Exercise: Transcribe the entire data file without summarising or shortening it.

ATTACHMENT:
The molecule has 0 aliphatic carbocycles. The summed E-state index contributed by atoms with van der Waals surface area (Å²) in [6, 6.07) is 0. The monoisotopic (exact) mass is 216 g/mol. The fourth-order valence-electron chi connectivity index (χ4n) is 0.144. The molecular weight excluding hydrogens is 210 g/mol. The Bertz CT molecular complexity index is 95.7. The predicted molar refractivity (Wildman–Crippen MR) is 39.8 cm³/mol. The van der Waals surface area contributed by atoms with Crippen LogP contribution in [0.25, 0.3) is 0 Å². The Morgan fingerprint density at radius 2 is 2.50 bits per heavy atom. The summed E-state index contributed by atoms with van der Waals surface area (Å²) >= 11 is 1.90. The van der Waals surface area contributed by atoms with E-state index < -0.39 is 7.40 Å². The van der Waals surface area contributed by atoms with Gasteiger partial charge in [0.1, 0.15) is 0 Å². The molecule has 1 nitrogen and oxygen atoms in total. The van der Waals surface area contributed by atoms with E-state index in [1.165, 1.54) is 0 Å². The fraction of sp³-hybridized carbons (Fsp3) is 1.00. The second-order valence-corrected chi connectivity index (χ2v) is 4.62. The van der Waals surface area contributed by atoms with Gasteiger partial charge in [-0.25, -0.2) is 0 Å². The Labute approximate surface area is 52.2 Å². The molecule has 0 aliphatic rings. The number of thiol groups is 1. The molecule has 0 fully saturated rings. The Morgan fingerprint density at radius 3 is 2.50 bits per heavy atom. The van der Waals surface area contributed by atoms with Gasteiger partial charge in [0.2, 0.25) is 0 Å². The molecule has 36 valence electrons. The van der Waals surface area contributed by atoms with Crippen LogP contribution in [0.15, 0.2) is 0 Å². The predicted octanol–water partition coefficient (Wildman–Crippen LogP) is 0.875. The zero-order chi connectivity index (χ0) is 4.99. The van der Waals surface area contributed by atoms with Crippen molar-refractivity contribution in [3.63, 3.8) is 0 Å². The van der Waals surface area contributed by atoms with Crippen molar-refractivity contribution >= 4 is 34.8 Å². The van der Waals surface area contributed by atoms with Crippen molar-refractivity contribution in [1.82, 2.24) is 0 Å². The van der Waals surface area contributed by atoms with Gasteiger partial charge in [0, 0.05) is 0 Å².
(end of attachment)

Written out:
The molecule has 0 aliphatic carbocycles. The summed E-state index contributed by atoms with van der Waals surface area (Å²) in [6, 6.07) is 0. The monoisotopic (exact) mass is 216 g/mol. The fourth-order valence-electron chi connectivity index (χ4n) is 0.144. The molecular weight excluding hydrogens is 210 g/mol. The Bertz CT molecular complexity index is 95.7. The predicted molar refractivity (Wildman–Crippen MR) is 39.8 cm³/mol. The van der Waals surface area contributed by atoms with Crippen LogP contribution in [0.25, 0.3) is 0 Å². The Morgan fingerprint density at radius 2 is 2.50 bits per heavy atom. The summed E-state index contributed by atoms with van der Waals surface area (Å²) >= 11 is 1.90. The van der Waals surface area contributed by atoms with E-state index < -0.39 is 7.40 Å². The van der Waals surface area contributed by atoms with Gasteiger partial charge in [0.1, 0.15) is 0 Å². The molecule has 1 nitrogen and oxygen atoms in total. The van der Waals surface area contributed by atoms with E-state index in [1.165, 1.54) is 0 Å². The fraction of sp³-hybridized carbons (Fsp3) is 1.00. The second-order valence-corrected chi connectivity index (χ2v) is 4.62. The van der Waals surface area contributed by atoms with Gasteiger partial charge in [-0.25, -0.2) is 0 Å². The Labute approximate surface area is 52.2 Å². The molecule has 0 aliphatic rings. The number of thiol groups is 1. The molecule has 0 fully saturated rings. The Morgan fingerprint density at radius 3 is 2.50 bits per heavy atom. The van der Waals surface area contributed by atoms with Gasteiger partial charge in [0.2, 0.25) is 0 Å². The molecule has 36 valence electrons. The van der Waals surface area contributed by atoms with Crippen LogP contribution in [0.15, 0.2) is 0 Å². The predicted octanol–water partition coefficient (Wildman–Crippen LogP) is 0.875. The zero-order chi connectivity index (χ0) is 4.99. The van der Waals surface area contributed by atoms with Crippen molar-refractivity contribution in [3.63, 3.8) is 0 Å². The van der Waals surface area contributed by atoms with Crippen molar-refractivity contribution >= 4 is 34.8 Å². The van der Waals surface area contributed by atoms with Crippen molar-refractivity contribution in [1.82, 2.24) is 0 Å². The van der Waals surface area contributed by atoms with Gasteiger partial charge in [0, 0.05) is 0 Å².